The Five of Wands seems to me to be the anti-ruler of the spread.  I am not exactly certain what I mean by the term “anti-ruler”; however, as I wrote the words, a Gnostic tale flashed through my mind.  I don’t know when I first read the story, but I had not thought of it in many years; it is called “The Hymn of the Pearl” and was recorded in the apocryphal Acts of Thomas.

The hymn is about a boy, much, I imagine, like the child at the beginning of the spread.  He was the son of a King, delighting in his father’s kingdom, bedecked in a purple mantel and robe of glory, when he was sent to Egypt, entrusted with the task of retrieving the One Pearl that lies in the sea, guarded by a great serpent.  The boy set off determined to succeed in this paramount responsibility, but in Egypt, he became distracted and seduced by the worldly appetites introduced to him by the Egyptians.

 With their wiles they made my acquaintance;
Yea, they gave me their victuals to eat.

I forgot that I was a King’s son,
And became a slave to their king.

I forgot all concerning the Pearl
For which my Parents had sent me;

And from the weight of their victuals
I sank down into a deep sleep. [7]

This is the way I read the Five of Wands in the current spread.  It is difficult to be idealistic and to keep one’s eyes on the distant horizon in the midst of this ruckus; dodging staffs has a wonderful way of refocusing an individual in the moment.  It may be that the five youths represent the five senses which bound us and bind us to the immediacy of the world.  We are beguiled by minutia, and we may lose our lives to this state; years, even decades, may pass without our notice.

In the “Hymn,” the boy’s parents grow concerned.  They write their son a letter, remind him of his duty and his exalted position.  When the boy reads it, he remembers his former life, his mission to find the One Pearl, the robe of glory and precious purple mantle that await him when he returns.

And [thereon] I snatched up the Pearl,
And turned to the House of my Father.

Their filthy and unclean garments
I stripped off and left in their country.

To the way that I came I betook me,
To the Light of our Home, to the Dawn-land.

On the road I found [there] before me,
My Letter that had aroused me –

As with its voice it had roused me,
So now with its light it did lead me [8]

It is in this role I see the Hermit; he has passed through the realm of the senses and all their distractions.  He waits on the other side, holding his lantern out as a beacon to guide the hero through.  He is the positive Senex, the wise old man who will function as guide and mentor.  He does not enter the fray himself; he does not call out.  He knows the young man he awaits might never break free of the chaotic flurry – most don’t – yet he also knows the young man must choose to awaken and join him.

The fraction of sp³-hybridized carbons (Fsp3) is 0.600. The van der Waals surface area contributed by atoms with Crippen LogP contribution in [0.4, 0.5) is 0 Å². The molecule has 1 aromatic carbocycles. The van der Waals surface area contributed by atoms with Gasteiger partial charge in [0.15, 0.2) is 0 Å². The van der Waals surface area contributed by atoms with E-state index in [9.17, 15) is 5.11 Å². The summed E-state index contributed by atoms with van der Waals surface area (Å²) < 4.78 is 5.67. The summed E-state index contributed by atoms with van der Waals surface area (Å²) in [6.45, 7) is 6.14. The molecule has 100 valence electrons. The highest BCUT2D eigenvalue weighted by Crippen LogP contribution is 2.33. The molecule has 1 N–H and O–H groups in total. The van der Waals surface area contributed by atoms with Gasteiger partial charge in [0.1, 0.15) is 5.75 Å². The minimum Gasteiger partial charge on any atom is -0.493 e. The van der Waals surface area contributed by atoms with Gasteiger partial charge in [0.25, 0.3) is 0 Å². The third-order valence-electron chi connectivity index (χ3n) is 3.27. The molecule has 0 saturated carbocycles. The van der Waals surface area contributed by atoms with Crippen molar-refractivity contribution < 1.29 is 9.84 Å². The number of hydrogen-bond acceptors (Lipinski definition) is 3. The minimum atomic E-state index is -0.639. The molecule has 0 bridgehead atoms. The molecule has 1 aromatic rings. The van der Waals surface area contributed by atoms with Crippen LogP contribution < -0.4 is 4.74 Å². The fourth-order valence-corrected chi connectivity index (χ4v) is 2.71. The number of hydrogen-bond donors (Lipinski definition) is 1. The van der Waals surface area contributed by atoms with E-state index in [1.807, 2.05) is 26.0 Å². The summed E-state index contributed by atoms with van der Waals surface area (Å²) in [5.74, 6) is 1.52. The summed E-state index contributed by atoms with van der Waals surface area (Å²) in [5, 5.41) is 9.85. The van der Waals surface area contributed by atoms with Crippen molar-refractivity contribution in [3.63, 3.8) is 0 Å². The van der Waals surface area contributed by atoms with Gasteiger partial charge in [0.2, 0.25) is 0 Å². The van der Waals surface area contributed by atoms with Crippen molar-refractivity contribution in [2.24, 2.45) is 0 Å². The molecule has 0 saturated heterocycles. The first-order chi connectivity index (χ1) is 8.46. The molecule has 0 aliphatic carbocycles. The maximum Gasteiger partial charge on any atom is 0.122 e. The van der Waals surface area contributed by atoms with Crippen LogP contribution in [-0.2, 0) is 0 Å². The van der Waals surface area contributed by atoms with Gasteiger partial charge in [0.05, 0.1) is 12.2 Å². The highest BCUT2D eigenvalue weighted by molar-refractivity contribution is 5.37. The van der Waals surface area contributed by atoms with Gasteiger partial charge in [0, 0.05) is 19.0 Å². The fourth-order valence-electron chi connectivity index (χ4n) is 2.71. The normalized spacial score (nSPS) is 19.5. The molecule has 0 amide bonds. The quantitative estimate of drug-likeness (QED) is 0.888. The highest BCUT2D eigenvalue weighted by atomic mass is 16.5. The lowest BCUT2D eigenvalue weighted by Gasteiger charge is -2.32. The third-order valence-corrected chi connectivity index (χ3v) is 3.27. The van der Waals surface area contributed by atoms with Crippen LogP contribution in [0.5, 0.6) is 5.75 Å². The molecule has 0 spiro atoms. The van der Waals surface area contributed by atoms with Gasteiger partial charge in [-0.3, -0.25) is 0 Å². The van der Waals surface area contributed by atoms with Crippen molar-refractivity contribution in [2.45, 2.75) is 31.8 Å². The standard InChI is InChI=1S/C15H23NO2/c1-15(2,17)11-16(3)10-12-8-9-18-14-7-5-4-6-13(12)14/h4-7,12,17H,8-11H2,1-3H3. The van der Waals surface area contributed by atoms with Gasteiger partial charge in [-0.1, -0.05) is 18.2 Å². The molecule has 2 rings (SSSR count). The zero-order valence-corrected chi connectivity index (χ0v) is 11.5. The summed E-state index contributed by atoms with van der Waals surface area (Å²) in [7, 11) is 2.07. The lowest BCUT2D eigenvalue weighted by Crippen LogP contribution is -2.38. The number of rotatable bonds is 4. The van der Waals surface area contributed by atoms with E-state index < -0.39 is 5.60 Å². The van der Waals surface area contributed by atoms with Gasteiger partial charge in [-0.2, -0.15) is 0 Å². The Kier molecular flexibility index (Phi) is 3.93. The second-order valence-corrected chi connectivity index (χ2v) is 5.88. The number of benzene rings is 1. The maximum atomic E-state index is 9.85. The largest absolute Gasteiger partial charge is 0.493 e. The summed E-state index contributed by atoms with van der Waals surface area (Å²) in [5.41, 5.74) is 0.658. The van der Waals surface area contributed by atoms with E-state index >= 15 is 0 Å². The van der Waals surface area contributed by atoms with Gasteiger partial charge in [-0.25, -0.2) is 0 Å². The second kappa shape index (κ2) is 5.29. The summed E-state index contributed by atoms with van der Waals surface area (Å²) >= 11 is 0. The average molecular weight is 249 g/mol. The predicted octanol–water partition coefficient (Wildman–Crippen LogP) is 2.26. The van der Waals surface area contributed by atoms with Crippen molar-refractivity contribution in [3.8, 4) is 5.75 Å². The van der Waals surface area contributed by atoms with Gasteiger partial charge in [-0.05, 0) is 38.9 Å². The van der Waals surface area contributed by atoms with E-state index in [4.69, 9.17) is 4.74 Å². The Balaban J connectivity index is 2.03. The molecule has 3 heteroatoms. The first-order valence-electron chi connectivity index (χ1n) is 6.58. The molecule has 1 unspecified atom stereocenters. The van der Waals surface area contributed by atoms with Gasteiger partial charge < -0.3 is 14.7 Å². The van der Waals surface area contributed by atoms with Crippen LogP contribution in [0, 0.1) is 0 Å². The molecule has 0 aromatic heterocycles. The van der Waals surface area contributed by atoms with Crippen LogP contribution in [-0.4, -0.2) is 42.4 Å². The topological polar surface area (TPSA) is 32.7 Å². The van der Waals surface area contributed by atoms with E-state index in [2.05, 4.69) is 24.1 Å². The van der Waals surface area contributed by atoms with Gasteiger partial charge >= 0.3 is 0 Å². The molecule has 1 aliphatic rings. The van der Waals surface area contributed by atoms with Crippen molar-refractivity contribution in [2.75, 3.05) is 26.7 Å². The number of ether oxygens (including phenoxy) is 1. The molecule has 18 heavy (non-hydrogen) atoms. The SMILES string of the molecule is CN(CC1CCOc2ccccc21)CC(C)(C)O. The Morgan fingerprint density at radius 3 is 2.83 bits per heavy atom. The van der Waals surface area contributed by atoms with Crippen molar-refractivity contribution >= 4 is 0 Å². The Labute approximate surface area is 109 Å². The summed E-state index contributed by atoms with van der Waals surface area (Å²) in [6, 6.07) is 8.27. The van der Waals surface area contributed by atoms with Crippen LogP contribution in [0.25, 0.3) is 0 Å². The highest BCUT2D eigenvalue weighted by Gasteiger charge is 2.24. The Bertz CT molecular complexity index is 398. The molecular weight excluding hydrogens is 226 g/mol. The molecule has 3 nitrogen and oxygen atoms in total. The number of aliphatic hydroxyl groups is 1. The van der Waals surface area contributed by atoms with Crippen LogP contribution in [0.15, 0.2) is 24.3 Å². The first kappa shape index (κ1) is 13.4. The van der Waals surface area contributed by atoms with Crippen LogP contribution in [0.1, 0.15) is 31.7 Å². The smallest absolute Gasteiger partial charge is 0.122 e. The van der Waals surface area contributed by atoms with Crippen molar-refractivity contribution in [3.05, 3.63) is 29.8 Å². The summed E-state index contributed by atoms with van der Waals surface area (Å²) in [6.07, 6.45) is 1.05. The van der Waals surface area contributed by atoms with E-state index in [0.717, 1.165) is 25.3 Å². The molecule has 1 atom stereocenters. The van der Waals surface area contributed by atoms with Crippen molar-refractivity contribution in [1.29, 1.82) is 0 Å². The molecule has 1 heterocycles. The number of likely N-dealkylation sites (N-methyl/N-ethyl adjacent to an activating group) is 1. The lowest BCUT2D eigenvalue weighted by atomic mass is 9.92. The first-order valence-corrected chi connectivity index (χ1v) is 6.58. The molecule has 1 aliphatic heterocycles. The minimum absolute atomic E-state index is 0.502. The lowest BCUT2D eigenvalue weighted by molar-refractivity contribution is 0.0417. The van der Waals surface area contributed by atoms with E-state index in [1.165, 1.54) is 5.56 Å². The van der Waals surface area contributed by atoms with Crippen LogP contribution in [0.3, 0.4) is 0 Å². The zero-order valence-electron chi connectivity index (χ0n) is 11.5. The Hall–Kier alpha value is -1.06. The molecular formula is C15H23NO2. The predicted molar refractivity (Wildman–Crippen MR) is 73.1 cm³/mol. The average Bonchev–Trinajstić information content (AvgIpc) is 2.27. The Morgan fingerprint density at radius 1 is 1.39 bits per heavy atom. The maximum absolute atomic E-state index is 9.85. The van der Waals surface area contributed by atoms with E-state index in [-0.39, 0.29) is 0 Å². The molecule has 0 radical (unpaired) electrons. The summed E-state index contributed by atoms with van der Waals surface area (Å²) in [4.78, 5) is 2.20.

Were this upright sequence of cards the one drawn, I would suggest that the querent is at a kind of crossroads.  Of course everything depends upon where she is at the time of the reading.  If she at the beginning of the spread, she must choose to enter the chaos represented by the Five of Wands.  This may not appear to be an attractive alternative to the radiant Sun card, but it is necessary.  In the “Hymn of the Pearl,” the King’s son loves being in his father’s realm, and probably would never have chosen to leave it, but he had to enter Egypt to reclaim the One Pearl, the treasure hard to attain, which in Jungian terms might be Self-realization, gained through the process of individuation. 

In Genesis, we read that our mythological primordial parents were banished from their paradisial garden existence due to an act of disobedience, which the Church characterized (and continues to characterize) as a Fall.  But a Fall from where?

Masaccio “The Expulsion from the Garden of Eden” 1425.  
Brancacci Chapel in the church of Santa Maria del Carmine in Florence. (Before and after restoration.)

Adam and Eve lived in a state of innocence.  We may wonder what they did with their days in Eden; my guess is they probably spent them the same way my cat spends his: sleeping in a patch of sunlight, for he too lives a life of instinctual unconsciousness.  There are times I envy him, for he seems mostly to be happy: his meals are provided for him (he never has to work); his litter pans are cleaned out daily; he has a few toys to play with.  It is a good life for a cat, but it is not such a good life for people.